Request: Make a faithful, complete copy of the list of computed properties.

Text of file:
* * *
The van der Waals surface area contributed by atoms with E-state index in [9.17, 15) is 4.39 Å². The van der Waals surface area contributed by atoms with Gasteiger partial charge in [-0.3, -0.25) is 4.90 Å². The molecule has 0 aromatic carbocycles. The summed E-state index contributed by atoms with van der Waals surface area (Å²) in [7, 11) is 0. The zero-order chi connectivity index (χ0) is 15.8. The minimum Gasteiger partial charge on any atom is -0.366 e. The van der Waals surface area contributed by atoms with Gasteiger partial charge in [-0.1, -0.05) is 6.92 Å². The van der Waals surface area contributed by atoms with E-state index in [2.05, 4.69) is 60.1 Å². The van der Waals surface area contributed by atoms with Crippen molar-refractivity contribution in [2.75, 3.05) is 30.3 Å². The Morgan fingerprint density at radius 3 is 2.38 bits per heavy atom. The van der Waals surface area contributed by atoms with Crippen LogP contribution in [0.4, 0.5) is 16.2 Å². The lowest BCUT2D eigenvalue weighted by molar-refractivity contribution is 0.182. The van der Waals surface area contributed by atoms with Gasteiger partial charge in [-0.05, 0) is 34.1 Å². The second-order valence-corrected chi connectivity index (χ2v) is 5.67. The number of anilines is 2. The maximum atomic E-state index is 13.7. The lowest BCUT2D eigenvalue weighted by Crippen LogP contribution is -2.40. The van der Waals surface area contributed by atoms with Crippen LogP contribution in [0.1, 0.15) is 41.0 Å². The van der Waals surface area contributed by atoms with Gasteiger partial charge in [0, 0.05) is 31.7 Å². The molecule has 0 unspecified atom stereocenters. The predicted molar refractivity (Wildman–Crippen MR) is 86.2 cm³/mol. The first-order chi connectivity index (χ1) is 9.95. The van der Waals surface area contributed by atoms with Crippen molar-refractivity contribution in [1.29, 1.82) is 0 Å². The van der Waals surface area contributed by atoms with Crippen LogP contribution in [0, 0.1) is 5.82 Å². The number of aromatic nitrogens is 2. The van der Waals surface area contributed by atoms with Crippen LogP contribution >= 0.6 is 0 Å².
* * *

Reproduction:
The van der Waals surface area contributed by atoms with E-state index in [9.17, 15) is 4.39 Å². The van der Waals surface area contributed by atoms with Gasteiger partial charge in [-0.3, -0.25) is 4.90 Å². The molecule has 0 aromatic carbocycles. The summed E-state index contributed by atoms with van der Waals surface area (Å²) in [7, 11) is 0. The zero-order chi connectivity index (χ0) is 15.8. The minimum Gasteiger partial charge on any atom is -0.366 e. The van der Waals surface area contributed by atoms with Gasteiger partial charge in [-0.1, -0.05) is 6.92 Å². The van der Waals surface area contributed by atoms with E-state index in [2.05, 4.69) is 60.1 Å². The van der Waals surface area contributed by atoms with Crippen molar-refractivity contribution in [2.75, 3.05) is 30.3 Å². The Morgan fingerprint density at radius 3 is 2.38 bits per heavy atom. The van der Waals surface area contributed by atoms with Crippen LogP contribution in [0.4, 0.5) is 16.2 Å². The lowest BCUT2D eigenvalue weighted by molar-refractivity contribution is 0.182. The van der Waals surface area contributed by atoms with Gasteiger partial charge in [-0.05, 0) is 34.1 Å². The second-order valence-corrected chi connectivity index (χ2v) is 5.67. The number of anilines is 2. The maximum atomic E-state index is 13.7. The lowest BCUT2D eigenvalue weighted by Crippen LogP contribution is -2.40. The van der Waals surface area contributed by atoms with Crippen LogP contribution in [0.1, 0.15) is 41.0 Å². The van der Waals surface area contributed by atoms with Gasteiger partial charge in [0, 0.05) is 31.7 Å². The molecule has 0 unspecified atom stereocenters. The predicted molar refractivity (Wildman–Crippen MR) is 86.2 cm³/mol. The first-order chi connectivity index (χ1) is 9.95. The van der Waals surface area contributed by atoms with Crippen molar-refractivity contribution in [1.29, 1.82) is 0 Å². The van der Waals surface area contributed by atoms with Crippen LogP contribution in [0, 0.1) is 5.82 Å². The number of aromatic nitrogens is 2. The van der Waals surface area contributed by atoms with Crippen LogP contribution >= 0.6 is 0 Å².